Mary Creagh, former chair of the Environmental Audit Committee said: “Cutting down on single-use plastics is as important as ever, whether that is using fewer disposable coffee cups or avoiding throwaway water bottles. This research shows that remote working, and daily walks have helped people make the switch to environmentally-friendly practices which is encouraging. It’s important that businesses and the Government continue to support those who choose to work from home. With so many people willing to alter their behaviour to respond to a global crisis, now is the time to rise to the environmental challenge and support people to make small changes that make a big difference.”
Denise Wilson OBE, chief executive of The Hampton-Alexander Review said: “We have a unique opportunity right now to fully harness the benefits of remote working. We have long known that remote working is a critical factor to improving equality and diversity in the workplace, but in addition there is clear evidence that changing the way many of us work will also help protect the environment. Just as workers have embraced new, more sustainable habits and ways of working, so each and every business – and the Government – need to play their part to encourage more agile working for the long term and build back better for society and the environment.”
Chris Butler-Stroud, chief executive at Whale and Dolphin Conservation said: “The last few months have shown that the public really does value nature as being central to their health and the health of the wider environment. Governments often feel they have to tread carefully in nurturing consumer behaviour; not wanting to feel like they are forcing change on the public. But COVID-19 has changed all that. We are now faced with a window of opportunity for government and the business sector to seize the opportunity to help a willing public to make the critical choices to end the use of single use plastics and make the necessary changes to meet the existential threat represented by the climate crisis.”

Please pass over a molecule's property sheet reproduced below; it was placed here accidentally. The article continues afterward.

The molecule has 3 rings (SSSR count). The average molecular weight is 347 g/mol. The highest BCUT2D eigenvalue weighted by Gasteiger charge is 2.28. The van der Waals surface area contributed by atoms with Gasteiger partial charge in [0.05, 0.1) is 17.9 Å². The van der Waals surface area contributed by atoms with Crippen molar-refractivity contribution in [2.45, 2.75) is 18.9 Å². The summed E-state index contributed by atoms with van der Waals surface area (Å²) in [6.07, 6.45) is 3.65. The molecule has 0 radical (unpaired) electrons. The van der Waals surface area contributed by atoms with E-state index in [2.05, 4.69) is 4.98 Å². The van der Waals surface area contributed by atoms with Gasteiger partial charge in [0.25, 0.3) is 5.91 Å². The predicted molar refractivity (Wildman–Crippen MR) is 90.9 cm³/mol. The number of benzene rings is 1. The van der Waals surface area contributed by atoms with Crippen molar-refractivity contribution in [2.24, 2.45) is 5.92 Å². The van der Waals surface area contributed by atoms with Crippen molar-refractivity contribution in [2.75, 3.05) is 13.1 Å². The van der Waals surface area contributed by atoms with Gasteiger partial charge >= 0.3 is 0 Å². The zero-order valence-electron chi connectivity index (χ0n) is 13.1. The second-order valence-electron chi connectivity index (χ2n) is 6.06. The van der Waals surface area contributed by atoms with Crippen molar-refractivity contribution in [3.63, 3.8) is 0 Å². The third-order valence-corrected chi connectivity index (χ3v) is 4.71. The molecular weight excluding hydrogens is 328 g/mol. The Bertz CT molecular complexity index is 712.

Washika Haak-Saheem, an associate professor at Henley Business School said: “We know our habits are powerful drivers of our behaviour and working from home has triggered a discontinuity in our habitual responses. The disruption caused by this global health crisis can be a great opportunity to form new aspirations around sustainable travel or consumption. As advanced technologies support us in the new ways of how we work, we may find it easier to embrace a more carbon conscious way of living in the long run. Especially as we know that climate change has implications for the frequency and severity of future pandemics. We must use this moment to break from the inertia of the past by breaking with suboptimal habits and processes. In a post–COVID-19 world, a transformational approach to reinventing work will be mandatory to remain competitive. Instead of adjusting the existing footprint incrementally, we should take a fresh look at how we do things in a more holistic manner. These changes may not only improve the ways we work but also lead to wider positive impact on communities and societies.”